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Local Workforce Grew By 16,600 in 2010 As People Flocked To Austin

Image by Tommy Klumker

We received more hard data today showing how more people are moving to Austin and looking for work.  The latest unemployment survey from the Texas Workforce Commission shows the workforce in the Austin-Round Rock-San Marcos area increased from 892,700 in December 2009 to 909,300 last month, a difference of 16,600.

It's not surprising why. While 16,600 people moved to the city, the number of people employed in the Austin area increased by 17,400.  That sent our jobless rate from 7 percent in December 2009 to 6.8 percent in December 2010.  Compare that to a Texas unemployment rate of 8.3 percent and a national jobless rate of 9.4 percent.

"The latest job report is further evidence of something we have been expecting," City of Austin demographer Ryan Robinson told KUT News. "That is the incoming migration of what we call economic migrants."

"They're people coming into Texas and the greater Austin area from economically devastated parts of the country, places like California, Arizona, Florida, the upper Midwest," he said.  "They move to Texas, not because they have a job, but because their job prospects in Texas are far greater than they were where they are moving from."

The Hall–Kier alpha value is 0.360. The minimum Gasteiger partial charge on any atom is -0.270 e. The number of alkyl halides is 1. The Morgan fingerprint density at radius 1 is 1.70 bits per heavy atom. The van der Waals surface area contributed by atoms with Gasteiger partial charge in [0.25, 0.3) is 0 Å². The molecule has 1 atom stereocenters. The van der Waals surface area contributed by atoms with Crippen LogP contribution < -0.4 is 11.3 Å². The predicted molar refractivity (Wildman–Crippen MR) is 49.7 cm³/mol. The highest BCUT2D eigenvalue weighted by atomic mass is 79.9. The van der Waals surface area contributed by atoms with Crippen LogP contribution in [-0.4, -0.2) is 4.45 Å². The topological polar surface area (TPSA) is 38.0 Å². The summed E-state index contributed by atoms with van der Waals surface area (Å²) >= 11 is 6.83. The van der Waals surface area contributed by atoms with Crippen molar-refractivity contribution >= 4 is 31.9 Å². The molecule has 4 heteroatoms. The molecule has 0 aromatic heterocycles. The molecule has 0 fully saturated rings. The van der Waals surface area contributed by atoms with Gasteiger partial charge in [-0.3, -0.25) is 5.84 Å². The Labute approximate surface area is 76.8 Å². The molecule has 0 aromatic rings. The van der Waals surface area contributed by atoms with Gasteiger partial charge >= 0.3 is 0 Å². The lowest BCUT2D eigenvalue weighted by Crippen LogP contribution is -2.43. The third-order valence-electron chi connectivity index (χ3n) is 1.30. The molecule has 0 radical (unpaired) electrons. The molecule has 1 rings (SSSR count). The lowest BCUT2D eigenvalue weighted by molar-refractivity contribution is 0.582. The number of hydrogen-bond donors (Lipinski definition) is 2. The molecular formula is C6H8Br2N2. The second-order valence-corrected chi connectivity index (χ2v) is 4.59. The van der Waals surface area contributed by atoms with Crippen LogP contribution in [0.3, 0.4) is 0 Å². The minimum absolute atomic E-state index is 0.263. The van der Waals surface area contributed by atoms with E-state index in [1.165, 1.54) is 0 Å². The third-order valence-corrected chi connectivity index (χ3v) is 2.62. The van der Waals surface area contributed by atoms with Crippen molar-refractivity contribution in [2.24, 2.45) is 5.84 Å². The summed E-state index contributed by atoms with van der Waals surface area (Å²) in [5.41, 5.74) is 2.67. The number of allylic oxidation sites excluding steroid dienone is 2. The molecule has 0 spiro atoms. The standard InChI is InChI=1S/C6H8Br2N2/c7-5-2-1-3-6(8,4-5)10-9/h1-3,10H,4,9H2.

Robinson said the population growth is good news for the city, especially over the long term.

"It's a positive sign because it's incoming energy. It's incoming social capital. It's incoming labor," Robinson said. "It's another log on the fire of the fact that Austin is a very attractive place to live, and we're attracting a wide variety of households."

Many of those who have moved to Austin in recent years are young people. According to an analysis earlier this month by the Brookings Institution, Austin drew more people aged 25 to 34 than any other city in the years 2007 to 2009.

Nathan Bernier is the transportation reporter at KUT. He covers the big projects that are reshaping how we get around Austin, like the I-35 overhaul, the airport's rapid growth and the multibillion-dollar transit expansion Project Connect. He also focuses on the daily changes that affect how we walk, bike and drive around the city. Got a tip? Email him at Follow him on X @KUTnathan.